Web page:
A Shippy Wife’s Tale (Part 2)- A Parent’s Perspective

In Part 1 of this series, I gave you guys a peek into the life of a Shippy Wife. That was solely from a wife point of view. This time I’m going to give you a feel of what it’s like to parent when you’re a Shippy Wife.

I have a daughter who is everything I have ever hoped for. She gets that Dadda is away and she cooperates with me and helps me in any way that she can. She’s just 6yrs old.  Bless her. She manages to really keep the atmosphere light by her naughtiness and cute ways. And she keeps me on my toes, leaving little time for me to think and mull over whatever bothers me about the adult world. We bond like crazy in a world of our own. It’s blissful when we laugh at a joke together. It gives me great joy to hear her giggle at something I said or did. Because when she misses her dad, that pain pierces right through my heart. I can’t do anything to help the situation. At that moment, I can only put on a brave face and distract her by being happy-happy myself, pretending that it’s not a big deal. So when I’m able to make her laugh it gives me peace knowing that she is happy. I think to myself – “Her dad isn’t here. She misses him a lot. But I make her laugh, and she forgets her sorrow. For now, I am enough.”

We all love our kids. We do our very best in taking care of them. So let’s also be honest that parenting is not an easy task. We take it very seriously. And being a single parent is that much tougher. Half the year I’m a single parent. Someone says, “At least sometimes your parents come to be with you.” YES! Whenever they can. And I’m so thankful (More on that in the following paragraph). But you miss a partner. I salute all the actual single parents out there. They do this round the clock all year through. It is the toughest job in the world.  Because for the single parent, especially stay-at-home ones, there is an absence of adult conversations. And that is not something to be taken lightly. Us humans thrive on community living. It makes the journey of life pleasurable. The absence of someone to talk to or simply just to be with can get very depressing. So, to that earlier point, it is not the absence of my husband that makes me sad. It is loneliness. The worst thing in the world is loneliness. And a shippy wife yo-yos between these two states – 1. days packed with activities and socializing and sharing everything with their partner….and 2. then suddenly days without it. The keyword being suddenly. No matter how long you’ve done this for, it takes time getting used to it every single time. And if you’re not comfortable with drastic change, which I certainly am not(it’s a Taurean thing, we like stability and set routines and patterns), it can be overwhelming.

My story would be incomplete without a mention of my dear parents. They’ve been, and still are, my solid support system. Lately, my in-laws also have been frequently visiting. And I love it. My parents and in-laws both live in cities different from mine. So it means a lot to me when they are able to take out time to be here with us. We treasure every moment together. It is also a great deal of help to me personally. Not so much physical help, as much as emotionally. If I could describe, in one word, the personal benefit I derive from when they come to visit , it would be “befikri”. It means I’m more relaxed. And I’m less lonely. That makes the whole difference to my mindset.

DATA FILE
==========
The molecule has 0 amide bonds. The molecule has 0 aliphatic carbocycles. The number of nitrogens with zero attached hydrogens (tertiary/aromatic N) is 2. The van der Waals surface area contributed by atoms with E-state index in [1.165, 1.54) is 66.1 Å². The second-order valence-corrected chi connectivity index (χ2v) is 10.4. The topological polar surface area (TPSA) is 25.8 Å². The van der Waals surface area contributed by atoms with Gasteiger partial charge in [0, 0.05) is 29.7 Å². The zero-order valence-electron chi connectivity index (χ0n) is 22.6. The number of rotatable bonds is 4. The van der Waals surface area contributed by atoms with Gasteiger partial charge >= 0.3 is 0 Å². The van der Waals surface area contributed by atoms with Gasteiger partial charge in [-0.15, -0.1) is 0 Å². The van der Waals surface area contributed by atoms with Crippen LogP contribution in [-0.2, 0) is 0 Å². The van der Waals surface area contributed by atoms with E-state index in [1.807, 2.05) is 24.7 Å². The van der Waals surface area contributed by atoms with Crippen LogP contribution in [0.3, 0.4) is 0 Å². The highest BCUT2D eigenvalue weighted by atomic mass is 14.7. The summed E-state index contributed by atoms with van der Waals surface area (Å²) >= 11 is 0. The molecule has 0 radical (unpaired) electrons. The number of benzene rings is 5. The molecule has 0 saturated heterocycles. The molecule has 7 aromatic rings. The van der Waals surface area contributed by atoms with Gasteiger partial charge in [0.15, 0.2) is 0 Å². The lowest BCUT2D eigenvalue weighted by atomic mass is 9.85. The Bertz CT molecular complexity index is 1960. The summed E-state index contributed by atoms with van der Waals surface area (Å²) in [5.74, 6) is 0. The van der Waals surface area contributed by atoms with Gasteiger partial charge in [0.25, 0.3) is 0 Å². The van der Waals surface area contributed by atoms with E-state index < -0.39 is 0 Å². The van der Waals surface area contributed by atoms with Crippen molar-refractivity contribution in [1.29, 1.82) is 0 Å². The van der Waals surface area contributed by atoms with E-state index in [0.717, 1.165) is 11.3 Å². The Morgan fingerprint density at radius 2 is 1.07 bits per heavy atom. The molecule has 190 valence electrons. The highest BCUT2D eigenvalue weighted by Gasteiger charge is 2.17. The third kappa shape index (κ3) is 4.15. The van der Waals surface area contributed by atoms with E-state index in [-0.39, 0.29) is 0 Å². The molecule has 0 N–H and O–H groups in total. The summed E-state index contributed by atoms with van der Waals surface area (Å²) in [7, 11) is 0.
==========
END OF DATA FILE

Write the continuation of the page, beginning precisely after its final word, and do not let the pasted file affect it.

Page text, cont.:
Again, this isn’t a sob story. The truth also is that the minute I get used to the change(a few days after he leaves), I’m unstoppable. I use my free time for writing, going social dancing(only if the grandparents are available to babysit), learning a second language, taking up some freelance work, catching up with friends and family, sketching, fitness, taking care of my health, being more disciplined, the works! There are many upsides, just like for everything else. A shippy wife’s life is a roller coaster of emotions, up and down, up and down, again and again…but it’s a thrilling ride for sure. As a Shippy Wife, I don’t need a pat on my back. Nor do I want any sympathy. I know that this life brings everyone their share of struggles. This type of struggle happens to be mine. One learns to deal with it because one has to. That’s just life. What doesn’t kill you makes you stronger. My struggles have taught me the value of so many things we generally take for granted. And I’m thankful for it because that’s a better way to look at it – that it’s helping me in my personal growth.

© 2020 Aanchal Nithin Prakashan All Rights Reserved.



All rights reserved.

I wrote this article for First Moms Club. This article was published on July 03, 2019 on their official website – https://firstmomsclub.in.

First Moms Club is India’s leading community of over 1 lakh urban Indian mothers across 60 countries. FMC aims to encourage the women behind the mothers to find emotional, entrepreneurial and social identity.

Link to this article on the First Moms Club website – https://firstmomsclub.in/a-full-life-half-lived-a-shippy-wifes-tale-part-2-a-parents-perspective/

A screen-grab of this article as it appeared on the website http://www.firstmomsclub.in


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